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Philippe Venet, a couturier who shared the refined taste and elegance of his longtime companion Hubert de Givenchy, died Monday at the American Hospital in Paris at age 91. The cause of death was not disclosed.

A rueful James Taffin de Givenchy, nephew of Hubert de Givenchy and a well-known jewelry designer in New York, confirmed Venet’s passing and said he was on his way to Paris to mourn a man he described as one of the finest tailors in the history of French couture.

Venet famously worked as an assistant to Elsa Schiaparelli from 1951 to 1953, and then worked beside Hubert de Givenchy at his couture house’s “tailleur” atelier through 1962, when Venet launched his own couture house.

“As Monsieur Hubert de Givenchy’s lifelong companion, he helped to build the house into an international force in fashion, and his many contributions remain an essential part of our DNA,” Givenchy said in a statement on Wednesday.

Olivier Gabet, director of the Musée des Arts Décoratifs in Paris, said that while Venet’s career largely played out in the shadow of his famous partner, he was prized among many upper-crust women in France and America for his impeccable and discreet couture, hinged largely on daywear.

“He was very famous for his coats in the 1960s” and owning one was a badge of honor for society women, Gabet related. “His clothes were nothing flashy, very discreet and impeccably made.”

According to Gabet, his devotees included the likes of art patron Hélène David-Weill, French actress Jacqueline Delubac and American society figures Mica Ertegun, Jayne Wrightsman and Marina Kellen French.

Models pose in coats from Philippe Venet's Fall 1982 Couture Collection Advance.

Models pose in coats from Philippe Venet’s fall 1982 couture collection.  Guy Marineau/WWD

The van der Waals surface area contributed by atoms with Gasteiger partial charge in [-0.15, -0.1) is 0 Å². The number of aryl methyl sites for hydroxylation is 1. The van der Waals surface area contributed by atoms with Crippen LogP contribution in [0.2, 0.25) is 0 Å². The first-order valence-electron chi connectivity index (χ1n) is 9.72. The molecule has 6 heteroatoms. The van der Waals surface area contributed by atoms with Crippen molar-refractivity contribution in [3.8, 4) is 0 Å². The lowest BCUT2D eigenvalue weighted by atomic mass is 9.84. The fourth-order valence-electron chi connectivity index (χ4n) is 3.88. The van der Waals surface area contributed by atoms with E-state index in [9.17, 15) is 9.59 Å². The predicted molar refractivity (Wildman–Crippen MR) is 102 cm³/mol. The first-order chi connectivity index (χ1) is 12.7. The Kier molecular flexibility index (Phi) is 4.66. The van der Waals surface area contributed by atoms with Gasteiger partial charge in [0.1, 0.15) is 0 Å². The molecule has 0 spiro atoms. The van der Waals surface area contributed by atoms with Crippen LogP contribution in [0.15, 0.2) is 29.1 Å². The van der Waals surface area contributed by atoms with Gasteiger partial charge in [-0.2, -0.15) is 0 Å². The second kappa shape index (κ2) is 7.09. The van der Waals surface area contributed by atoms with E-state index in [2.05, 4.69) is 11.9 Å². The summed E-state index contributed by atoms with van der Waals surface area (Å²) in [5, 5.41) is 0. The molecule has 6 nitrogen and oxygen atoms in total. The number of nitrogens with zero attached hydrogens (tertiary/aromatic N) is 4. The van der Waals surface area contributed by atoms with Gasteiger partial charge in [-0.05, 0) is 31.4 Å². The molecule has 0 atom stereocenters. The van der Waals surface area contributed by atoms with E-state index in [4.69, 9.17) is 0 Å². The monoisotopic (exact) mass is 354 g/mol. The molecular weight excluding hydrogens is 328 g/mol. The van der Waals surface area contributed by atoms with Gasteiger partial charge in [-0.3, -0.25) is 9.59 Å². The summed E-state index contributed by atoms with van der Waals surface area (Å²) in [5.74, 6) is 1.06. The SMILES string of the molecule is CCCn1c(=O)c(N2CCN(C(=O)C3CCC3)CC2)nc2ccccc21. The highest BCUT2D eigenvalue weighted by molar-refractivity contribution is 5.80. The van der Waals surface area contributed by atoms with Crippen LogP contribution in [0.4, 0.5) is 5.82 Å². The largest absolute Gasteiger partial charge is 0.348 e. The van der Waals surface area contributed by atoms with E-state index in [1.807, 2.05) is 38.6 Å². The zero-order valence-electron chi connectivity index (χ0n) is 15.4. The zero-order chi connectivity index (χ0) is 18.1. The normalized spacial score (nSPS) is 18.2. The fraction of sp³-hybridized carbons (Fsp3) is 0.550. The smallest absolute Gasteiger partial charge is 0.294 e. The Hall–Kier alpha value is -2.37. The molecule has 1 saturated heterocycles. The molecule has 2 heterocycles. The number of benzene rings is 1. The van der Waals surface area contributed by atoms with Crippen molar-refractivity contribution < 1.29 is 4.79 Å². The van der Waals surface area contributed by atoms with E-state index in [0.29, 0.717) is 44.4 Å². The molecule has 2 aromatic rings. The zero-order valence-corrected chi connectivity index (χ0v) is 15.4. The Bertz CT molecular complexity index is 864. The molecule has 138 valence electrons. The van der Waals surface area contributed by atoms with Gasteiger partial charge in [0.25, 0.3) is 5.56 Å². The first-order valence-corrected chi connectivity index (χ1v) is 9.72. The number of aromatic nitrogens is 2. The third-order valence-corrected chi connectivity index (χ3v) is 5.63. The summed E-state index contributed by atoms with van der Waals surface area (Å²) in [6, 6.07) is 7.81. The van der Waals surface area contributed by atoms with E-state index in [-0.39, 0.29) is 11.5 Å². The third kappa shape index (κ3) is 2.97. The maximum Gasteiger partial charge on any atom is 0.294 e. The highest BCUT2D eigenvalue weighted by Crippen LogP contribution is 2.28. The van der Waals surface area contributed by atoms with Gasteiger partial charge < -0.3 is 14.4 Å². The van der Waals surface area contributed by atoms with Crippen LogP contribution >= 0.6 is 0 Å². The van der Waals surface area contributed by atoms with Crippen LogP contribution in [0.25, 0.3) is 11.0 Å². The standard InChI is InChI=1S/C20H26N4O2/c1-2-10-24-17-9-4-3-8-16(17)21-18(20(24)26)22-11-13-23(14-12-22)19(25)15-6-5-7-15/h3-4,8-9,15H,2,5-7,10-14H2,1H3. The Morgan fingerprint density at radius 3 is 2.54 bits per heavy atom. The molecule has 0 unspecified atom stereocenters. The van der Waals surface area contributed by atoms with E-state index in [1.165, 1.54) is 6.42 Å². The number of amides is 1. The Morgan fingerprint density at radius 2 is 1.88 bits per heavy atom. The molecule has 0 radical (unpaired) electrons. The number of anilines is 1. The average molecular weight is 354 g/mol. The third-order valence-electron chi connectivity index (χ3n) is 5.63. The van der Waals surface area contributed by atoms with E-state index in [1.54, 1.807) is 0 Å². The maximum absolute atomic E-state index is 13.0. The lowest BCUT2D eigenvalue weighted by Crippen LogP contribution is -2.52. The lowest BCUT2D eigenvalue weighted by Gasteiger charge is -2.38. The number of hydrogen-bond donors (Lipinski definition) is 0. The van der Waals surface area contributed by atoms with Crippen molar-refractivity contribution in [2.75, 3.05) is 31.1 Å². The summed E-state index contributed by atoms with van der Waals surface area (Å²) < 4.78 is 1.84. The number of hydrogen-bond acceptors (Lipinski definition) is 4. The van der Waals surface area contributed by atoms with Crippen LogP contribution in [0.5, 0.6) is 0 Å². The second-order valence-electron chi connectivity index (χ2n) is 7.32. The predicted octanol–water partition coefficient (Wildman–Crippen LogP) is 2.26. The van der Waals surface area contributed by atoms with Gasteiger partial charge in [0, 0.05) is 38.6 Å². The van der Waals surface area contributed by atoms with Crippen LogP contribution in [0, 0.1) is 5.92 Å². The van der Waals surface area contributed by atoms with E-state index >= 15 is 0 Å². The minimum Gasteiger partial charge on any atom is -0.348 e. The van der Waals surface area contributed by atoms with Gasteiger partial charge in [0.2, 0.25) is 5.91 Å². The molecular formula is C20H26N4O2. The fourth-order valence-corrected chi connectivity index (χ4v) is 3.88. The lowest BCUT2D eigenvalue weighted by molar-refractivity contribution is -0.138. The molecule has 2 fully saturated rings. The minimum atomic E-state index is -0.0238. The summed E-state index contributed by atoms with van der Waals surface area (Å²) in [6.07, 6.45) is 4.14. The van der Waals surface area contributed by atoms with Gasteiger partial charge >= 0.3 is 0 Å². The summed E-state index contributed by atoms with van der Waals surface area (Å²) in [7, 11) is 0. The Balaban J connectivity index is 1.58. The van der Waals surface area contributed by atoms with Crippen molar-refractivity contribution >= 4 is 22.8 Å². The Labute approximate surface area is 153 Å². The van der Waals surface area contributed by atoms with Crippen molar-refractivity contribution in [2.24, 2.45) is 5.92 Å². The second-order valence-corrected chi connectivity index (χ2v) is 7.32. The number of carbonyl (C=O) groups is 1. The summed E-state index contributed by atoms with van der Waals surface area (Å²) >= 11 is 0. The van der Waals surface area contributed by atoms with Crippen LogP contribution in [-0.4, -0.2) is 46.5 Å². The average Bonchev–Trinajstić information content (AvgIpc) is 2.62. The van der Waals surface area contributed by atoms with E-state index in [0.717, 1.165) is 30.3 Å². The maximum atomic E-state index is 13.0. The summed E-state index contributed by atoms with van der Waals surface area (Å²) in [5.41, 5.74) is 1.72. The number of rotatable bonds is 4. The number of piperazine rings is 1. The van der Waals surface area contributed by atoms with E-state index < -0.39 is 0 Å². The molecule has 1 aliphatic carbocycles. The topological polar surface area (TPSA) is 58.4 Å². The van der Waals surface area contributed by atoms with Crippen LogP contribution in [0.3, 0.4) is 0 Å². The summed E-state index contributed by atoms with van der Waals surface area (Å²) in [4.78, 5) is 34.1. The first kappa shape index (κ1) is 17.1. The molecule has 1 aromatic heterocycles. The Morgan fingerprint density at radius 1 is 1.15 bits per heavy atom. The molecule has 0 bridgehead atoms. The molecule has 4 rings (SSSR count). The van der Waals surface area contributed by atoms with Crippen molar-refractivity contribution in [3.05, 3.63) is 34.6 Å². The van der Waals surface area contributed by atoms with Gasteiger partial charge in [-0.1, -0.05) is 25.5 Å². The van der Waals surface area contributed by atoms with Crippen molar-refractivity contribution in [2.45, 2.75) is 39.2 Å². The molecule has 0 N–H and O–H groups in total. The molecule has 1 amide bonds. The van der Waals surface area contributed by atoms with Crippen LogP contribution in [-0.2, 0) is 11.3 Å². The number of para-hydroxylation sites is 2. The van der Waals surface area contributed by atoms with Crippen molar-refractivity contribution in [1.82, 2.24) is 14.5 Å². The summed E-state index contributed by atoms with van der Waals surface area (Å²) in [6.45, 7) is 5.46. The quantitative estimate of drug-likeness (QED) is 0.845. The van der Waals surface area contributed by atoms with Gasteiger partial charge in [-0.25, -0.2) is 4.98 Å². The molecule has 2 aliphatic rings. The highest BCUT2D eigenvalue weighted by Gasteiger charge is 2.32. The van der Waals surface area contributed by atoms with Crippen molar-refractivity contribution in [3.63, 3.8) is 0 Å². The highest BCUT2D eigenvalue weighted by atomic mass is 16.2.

Les Arts Décoratifs has more than a dozen Venet ensembles in its collection, and Gabet said the designer commanded broad respect in the French fashion firmament.

“Philippe Venet made Parisian couture shine, particularly in the United States, where he remained one of the most appreciated couturiers for a long time,” the Fédération de la Haute Couture et de la Mode said in a tribute.

After training at the École Professionnelle des Tailors de Lyon, Venet began an apprenticeship with a workshop that had the exclusive license to reproduce models from Balenciaga. Later in his career, he developed ready-to-wear, men’s wear, perfumes and accessories, according to the federation.

Taffin de Givenchy recalled that Venet began his studies as a teenager and his flair for tailoring was apparent to all. “He was so good that very early in his apprenticeship he was given all the Balenciaga’s patterns to cut. The word went around of his talent and Schiaparelli wanted to meet him. At the young age of 21 he was hired and given a contract at the famed couture house,” he said. “This is where he met Hubert, who had already been there for for years and was about to leave. Their friendship never faltered.”

In January 1962, Venet shared a page with Yves Saint Laurent in WWD’s preview of the upcoming couture shows that month. “He understands elegance and the elegant,” Thelma Sweetinburgh, WWD’s Paris-based fashion editor, wrote at the time, noting that “he has worked closely with some of the smartest women in the world, including Mrs. Lowell Guinness, whose clothes he cut at Givenchy.”

Laudomia Pucci, who worked in Givenchy’s rtw department in the late 1980s, became close friends with Venet and de Givenchy and described them as a fashion power couple along the lines of Yves Saint Laurent and Pierre Bergé, although both were creative gurus with impeccable taste.

“They did everything together, but they kept their two lines separate,” Pucci said, describing their love of decoration, lavish entertaining and gallant holidays. “Philippe was very soft-spoken, but a very witty, clever man.”

Venet was predeceased by Hubert de Givenchy, who died in 2018 at age 91, and is survived by sisters and nephews. It is understood a private service is scheduled for Friday in Paris.

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